Formatting numbers with spaces between them

Discussion in 'Java' started by hulkko123, Mar 20, 2006.

  1. hulkko123

    hulkko123 Guest


    I have String containing only numbers and a comma in followin format
    nnnnnnnnn,n where n is number 0 - 9.
    E.g. the right value would be 121231234,1

    I have to convert it into format 12 123 1234,1

    How should I code it properly using Java's Formatter classes?
    I can code that using loops etc. but I do not want to code such
    code. So, anyone know how to do it with formatters. I have to support
    JDK 1.4.

    I tried a code below, but spaces in the last line does not appear
    numbers. I know that might approach can also be wrong.
    Could someone please, how handle this formatting nicely.

    String s = "121231234,1";
    double d = Double.parseDouble(s);

    DecimalFormat df = new DecimalFormat("## ### ####.0");

    System.out.println(String.format("## ### ####.0", d));

    // Output is still 121231234,1 but I would like have
    // it in form 12 123 1234,1

    hulkko123, Mar 20, 2006
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  2. hulkko123

    Rhino Guest

    I assume that you want this formatting because you are trying to please a
    user who is used to seeing numbers in that format.

    Different countries and regions have different expectations on the way
    numbers should look so I would solve your problem by taking advantage of the
    Java support for Internationalization (often abbreviated 'i18n') and
    Localization (often abbreviated 'l10n'). Java offers substantial support for
    i18n/l10n as described in the Java Tutorial, beginning here:

    To illustrate how simple this can make your code, I wrote this short
    fragment that solves your problem:

    int myInt = 123456789;

    double myDouble = 123456789.123;

    NumberFormat numberFmt = NumberFormat.getNumberInstance(new Locale("fr",

    String formattedInt = numberFmt.format(myInt);

    String formattedDouble = numberFmt.format(myDouble);

    System.out.println("myInt = " + myInt);

    System.out.println("myDouble = " + myDouble);

    System.out.println("formattedInt = " + formattedInt);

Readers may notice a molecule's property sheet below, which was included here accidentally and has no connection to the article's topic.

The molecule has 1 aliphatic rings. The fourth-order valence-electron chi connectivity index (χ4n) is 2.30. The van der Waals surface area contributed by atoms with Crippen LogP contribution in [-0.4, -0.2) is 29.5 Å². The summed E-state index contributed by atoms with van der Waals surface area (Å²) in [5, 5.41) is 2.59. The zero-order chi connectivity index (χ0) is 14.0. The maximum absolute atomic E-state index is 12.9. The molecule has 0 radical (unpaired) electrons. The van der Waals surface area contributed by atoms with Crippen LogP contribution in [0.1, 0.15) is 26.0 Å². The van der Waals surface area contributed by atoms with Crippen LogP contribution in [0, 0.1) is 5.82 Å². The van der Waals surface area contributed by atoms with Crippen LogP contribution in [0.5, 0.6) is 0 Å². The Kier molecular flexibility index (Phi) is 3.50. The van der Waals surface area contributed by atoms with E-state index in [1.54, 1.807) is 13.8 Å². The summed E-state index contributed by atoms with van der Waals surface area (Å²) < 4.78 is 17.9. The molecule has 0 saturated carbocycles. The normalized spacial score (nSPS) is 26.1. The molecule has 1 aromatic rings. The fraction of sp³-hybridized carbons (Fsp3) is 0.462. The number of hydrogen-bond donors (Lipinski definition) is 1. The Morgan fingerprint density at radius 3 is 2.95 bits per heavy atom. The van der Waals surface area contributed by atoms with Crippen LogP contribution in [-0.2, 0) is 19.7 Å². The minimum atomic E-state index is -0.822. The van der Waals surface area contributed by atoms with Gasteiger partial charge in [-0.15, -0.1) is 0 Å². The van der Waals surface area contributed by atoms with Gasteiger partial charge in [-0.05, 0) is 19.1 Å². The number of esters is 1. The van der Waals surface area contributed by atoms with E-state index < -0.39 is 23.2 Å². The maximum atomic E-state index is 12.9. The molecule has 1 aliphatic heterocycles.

System.out.println("formattedDouble = " + formattedDouble);

    In the code, an int, named 'myInt', and a double, named 'myDouble', are
    created and initialized. Then, a Java NumberFormat, named 'numberFmt', is
    created assuming that users are in the Locale associated with the
    French-speaking parts of Canada. Then, for each number that I want to
    display (write to a file, show on a screen, etc. but not use in a
    calculation), I apply 'numberFmt' to that number, creating a String
    representation of the number. Lastly, the numbers are displayed and you can
    see that the formatted int uses blanks as the thousands separator. The
    formatted double also uses blanks as the thousands separator and uses a
    comma as the decimal point.

    All you need to do is use the appropriate values for the Locale you are in
    and your numbers will be displayed in the format normally used in your area.

    This isn't the only solution to your problem but I think it is probably
    easier than the approach you were using.
    Rhino, Mar 20, 2006
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  3. hulkko123

    opalpa Guest

    DecimalFormat uses one width for splitting numbers into segments.

    Separately: does your local use "," instead of "." for doubles? That
    is your String s is going to thrown an exception in my environment.
    Also "System.out.println(String.format("## ### ####.0", d));" does not
    use format you are trying to create.

    opalpa, Mar 20, 2006
  4. hulkko123

    Bobby E Guest

    Yes, in many European country decimal is , not .
    Is it possible to change decimal character from . to , and use Formatter?

    Any how thanks for your reply.
    Bobby E, Mar 20, 2006
  5. hulkko123

    opalpa Guest

    Is it possible to change decimal character from . to , and use Formatter?

    Yes, look at Rhino's post. If you want to directly change formater's
    symbols look into using setDecimalFormatSymbols .

    Although I knew different places used different characters for decimal
    point in output and input I did not know that Java source code could be
    written using them also.

    opalpa, Mar 20, 2006
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